in ,

Nightstream 2021: The Social Terrors of Stanleyville

It’s not hard to compare Nightstream 2021 official selection Stanleyville to Netflix’s recent hit series Squid Game. Each has its own perspective on a bizarre, dangerous competition where a cast of charismatic characters willingly risk their lives for riches beyond their wildest dreams. Although, in the case of Stanleyville, the prize starts and ends with a “habanero-orange compact sport utility vehicle.” A pretty car, to be sure, but maybe not worth facing potential death for, no matter how enticing “the ferocity of true primal conflict” may sound.

Where Stanleyville really differs, however, is it shows the flaws in its competition right from the start—and that’s to its benefit. Its host, Homunculus (Julian Richings of Wrong Turn and Anything for Jackson), despite his utmost commitment to the contest, is repeatedly corrected by the contestants when he mixes up his own rules. His judgments of winners and losers are totally arbitrary at times, and his slow manner of speech leads the five poor souls who’ve given up all their worldly things to fight for an SUV to make all kinds of mistakes before he’s even finished talking. Of course, everyone else isn’t without their own issues, turning this film into a bit of a satirical live-action cartoon that may not be for everyone, but for those who enjoy offbeat dark comedies where death is on the line, Stanleyville is right up your street.

Co-written and directed by former actor Maxwell McCabe-Lokos in his feature debut, this film revolves around Maria (co-producer Susanne Wuest, who gave me all sorts of feelings from her breakout role in Goodnight Mommy), a woman dissatisfied with her home life and her straitlaced job who’s only offered the chance to compete after she’s thrown away all her worldly possessions and burned them. Soon enough, she finds herself in a warehouse-like building alongside the campy wannabe artist Manny Jumpcannon (Adam Brown), the insecure businessman Andrew Frisbee Jr. (Christian Serritiello), the protein-obsessed pyramid scheme victim Bofill Pancreas (George Tchortov), and the cold-blooded Felicie Arkady (Cara Ricketts), ready to face up to every challenge Homunculus poses to them. As alliances and rules are made and broken, and the body count starts to slowly pile up, Maria doesn’t even seem to care—she’s not in Stanleyville for the habanero-orange compact SUV, she’s here to have a transcendent experience where she climbs beyond the person she used to be.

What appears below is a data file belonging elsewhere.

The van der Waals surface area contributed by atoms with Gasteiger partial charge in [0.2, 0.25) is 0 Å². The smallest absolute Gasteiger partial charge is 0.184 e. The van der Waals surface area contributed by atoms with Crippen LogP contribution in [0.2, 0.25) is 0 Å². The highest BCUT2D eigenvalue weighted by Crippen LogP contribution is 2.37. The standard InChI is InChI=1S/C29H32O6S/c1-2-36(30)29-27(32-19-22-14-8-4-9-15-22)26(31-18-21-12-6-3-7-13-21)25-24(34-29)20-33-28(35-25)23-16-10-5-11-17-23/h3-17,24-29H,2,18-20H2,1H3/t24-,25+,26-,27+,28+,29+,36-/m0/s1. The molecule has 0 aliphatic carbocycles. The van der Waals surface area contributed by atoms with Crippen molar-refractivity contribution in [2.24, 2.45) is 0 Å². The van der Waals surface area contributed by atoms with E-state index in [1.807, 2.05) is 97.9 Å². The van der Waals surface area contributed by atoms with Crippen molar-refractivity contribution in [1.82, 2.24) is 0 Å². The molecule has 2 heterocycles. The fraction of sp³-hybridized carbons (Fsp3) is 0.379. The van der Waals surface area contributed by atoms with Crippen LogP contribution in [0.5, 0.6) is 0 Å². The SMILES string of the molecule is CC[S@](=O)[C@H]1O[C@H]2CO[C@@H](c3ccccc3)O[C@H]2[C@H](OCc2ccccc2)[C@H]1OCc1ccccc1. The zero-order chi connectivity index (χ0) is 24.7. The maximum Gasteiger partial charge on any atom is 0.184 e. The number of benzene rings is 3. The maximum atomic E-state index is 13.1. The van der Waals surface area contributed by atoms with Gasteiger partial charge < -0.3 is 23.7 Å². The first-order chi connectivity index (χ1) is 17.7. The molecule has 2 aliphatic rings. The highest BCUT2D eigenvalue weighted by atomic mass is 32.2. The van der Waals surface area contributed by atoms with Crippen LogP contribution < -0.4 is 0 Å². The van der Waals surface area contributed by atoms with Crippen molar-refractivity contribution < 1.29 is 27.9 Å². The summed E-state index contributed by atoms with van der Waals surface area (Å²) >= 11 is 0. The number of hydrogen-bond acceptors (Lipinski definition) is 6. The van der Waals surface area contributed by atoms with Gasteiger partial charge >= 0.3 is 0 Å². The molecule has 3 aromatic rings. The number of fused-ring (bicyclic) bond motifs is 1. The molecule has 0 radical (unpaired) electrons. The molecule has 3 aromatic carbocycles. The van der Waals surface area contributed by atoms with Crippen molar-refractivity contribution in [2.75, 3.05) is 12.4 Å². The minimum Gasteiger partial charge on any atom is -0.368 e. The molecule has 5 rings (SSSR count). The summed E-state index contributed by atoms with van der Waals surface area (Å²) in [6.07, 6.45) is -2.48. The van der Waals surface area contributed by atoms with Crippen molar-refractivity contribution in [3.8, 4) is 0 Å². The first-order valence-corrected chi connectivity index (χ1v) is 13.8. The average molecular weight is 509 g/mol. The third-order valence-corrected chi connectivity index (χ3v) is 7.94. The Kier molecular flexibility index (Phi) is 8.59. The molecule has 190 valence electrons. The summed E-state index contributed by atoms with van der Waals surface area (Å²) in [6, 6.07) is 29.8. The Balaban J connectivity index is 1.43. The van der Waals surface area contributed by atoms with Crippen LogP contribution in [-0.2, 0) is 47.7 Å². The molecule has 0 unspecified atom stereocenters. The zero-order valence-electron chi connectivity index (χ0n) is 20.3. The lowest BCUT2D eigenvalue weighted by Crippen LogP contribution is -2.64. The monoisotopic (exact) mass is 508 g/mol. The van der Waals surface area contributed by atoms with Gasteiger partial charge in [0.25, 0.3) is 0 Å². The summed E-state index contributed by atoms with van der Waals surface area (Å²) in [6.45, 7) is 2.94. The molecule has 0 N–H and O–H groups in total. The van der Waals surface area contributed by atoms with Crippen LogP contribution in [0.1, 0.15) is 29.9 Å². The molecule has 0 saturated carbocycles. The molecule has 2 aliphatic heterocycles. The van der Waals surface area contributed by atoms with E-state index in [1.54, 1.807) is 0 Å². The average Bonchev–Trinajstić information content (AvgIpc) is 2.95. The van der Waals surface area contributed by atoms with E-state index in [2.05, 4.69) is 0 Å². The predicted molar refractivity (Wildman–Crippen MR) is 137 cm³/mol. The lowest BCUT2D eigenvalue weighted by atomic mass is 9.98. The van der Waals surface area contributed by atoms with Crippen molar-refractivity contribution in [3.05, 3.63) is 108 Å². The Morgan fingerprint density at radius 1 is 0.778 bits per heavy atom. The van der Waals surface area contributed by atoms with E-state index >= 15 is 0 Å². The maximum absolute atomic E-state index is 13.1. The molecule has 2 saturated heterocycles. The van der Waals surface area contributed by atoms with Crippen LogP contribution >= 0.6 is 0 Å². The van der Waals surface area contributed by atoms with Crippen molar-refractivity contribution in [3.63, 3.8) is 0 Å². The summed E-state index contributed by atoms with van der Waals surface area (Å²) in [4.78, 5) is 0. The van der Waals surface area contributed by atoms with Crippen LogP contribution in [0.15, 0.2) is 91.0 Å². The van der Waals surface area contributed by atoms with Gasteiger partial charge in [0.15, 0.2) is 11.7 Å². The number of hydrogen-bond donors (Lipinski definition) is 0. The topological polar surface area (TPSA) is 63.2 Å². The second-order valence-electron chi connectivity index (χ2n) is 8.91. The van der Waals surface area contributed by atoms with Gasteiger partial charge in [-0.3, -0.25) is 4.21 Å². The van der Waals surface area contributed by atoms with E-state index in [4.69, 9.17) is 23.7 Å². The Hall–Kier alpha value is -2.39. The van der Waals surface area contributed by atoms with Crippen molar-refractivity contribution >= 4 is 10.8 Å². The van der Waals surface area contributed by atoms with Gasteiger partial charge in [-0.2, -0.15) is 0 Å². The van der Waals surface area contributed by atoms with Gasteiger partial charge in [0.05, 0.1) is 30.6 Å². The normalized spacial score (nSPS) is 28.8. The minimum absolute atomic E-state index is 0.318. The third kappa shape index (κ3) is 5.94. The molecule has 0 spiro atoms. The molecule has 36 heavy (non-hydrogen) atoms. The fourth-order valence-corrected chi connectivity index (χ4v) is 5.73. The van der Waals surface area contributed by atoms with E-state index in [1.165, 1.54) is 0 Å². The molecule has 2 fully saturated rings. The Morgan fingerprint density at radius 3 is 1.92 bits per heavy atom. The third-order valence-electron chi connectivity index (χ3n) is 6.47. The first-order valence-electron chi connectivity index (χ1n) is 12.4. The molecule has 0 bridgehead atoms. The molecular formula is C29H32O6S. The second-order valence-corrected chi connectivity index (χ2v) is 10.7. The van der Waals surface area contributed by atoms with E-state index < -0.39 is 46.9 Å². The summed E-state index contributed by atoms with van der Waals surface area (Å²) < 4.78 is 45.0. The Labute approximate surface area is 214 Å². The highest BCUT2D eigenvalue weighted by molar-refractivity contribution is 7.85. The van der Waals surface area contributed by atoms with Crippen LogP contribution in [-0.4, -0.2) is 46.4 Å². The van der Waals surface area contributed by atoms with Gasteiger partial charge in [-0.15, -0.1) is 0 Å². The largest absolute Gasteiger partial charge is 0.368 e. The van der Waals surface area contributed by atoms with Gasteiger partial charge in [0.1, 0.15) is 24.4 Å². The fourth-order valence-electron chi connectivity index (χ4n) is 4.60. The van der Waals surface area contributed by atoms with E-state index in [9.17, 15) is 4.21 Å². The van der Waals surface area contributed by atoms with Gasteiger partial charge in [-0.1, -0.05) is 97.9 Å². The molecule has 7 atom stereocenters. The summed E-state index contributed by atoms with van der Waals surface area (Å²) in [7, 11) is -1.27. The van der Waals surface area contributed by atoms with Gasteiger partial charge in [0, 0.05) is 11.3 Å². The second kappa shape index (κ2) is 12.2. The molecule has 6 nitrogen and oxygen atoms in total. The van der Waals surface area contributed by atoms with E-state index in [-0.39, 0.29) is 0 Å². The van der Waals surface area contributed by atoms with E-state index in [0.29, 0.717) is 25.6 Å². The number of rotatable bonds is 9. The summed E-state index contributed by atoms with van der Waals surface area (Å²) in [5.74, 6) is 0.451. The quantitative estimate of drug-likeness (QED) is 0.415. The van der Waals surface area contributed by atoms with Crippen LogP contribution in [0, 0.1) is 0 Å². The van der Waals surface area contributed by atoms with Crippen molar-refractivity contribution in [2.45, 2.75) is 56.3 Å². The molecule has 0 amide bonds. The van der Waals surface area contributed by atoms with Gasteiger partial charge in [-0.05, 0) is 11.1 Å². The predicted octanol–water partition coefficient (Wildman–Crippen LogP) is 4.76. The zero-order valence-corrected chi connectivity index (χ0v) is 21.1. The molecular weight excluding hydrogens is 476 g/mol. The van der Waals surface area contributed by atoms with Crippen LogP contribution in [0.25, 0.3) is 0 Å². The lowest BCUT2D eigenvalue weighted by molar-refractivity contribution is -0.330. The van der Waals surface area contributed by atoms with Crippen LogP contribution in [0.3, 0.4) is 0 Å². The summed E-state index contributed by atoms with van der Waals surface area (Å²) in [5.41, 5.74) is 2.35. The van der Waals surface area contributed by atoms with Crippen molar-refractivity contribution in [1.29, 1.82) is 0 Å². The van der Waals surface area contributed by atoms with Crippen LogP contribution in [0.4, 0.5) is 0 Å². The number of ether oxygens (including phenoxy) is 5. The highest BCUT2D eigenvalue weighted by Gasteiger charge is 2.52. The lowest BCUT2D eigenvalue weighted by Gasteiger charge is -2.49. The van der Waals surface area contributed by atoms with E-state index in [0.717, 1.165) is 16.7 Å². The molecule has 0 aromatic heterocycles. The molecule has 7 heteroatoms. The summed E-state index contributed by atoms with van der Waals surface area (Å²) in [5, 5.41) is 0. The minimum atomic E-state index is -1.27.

a woman in a stiff work uniform sits in a warehouse corner in stanleyville

The challenges posed to the five contestants range from simple (blow up and pop the most balloons in one minute) to absolutely impossible (invent and build a telecommunications device in 12 hours) and everything in between. Surreal elements begin to creep in as these challenges play out—is Maria using her telecom device to speak to an alien? Is Homunculus human or something else entirely? Is there even an SUV at the end of all this madness? The script is packed to the brim with unconventional twists and turns, leaving me hard-pressed to figure out how things would play out. There are musical performances, a potentially magical emergency exit, and a metric ton of protein powder. It’s never not interesting, and it manages to keep its lighthearted weirdness even as Stanleyville devolves into Coen-esque violence and people start asphyxiating and losing their ear lobes.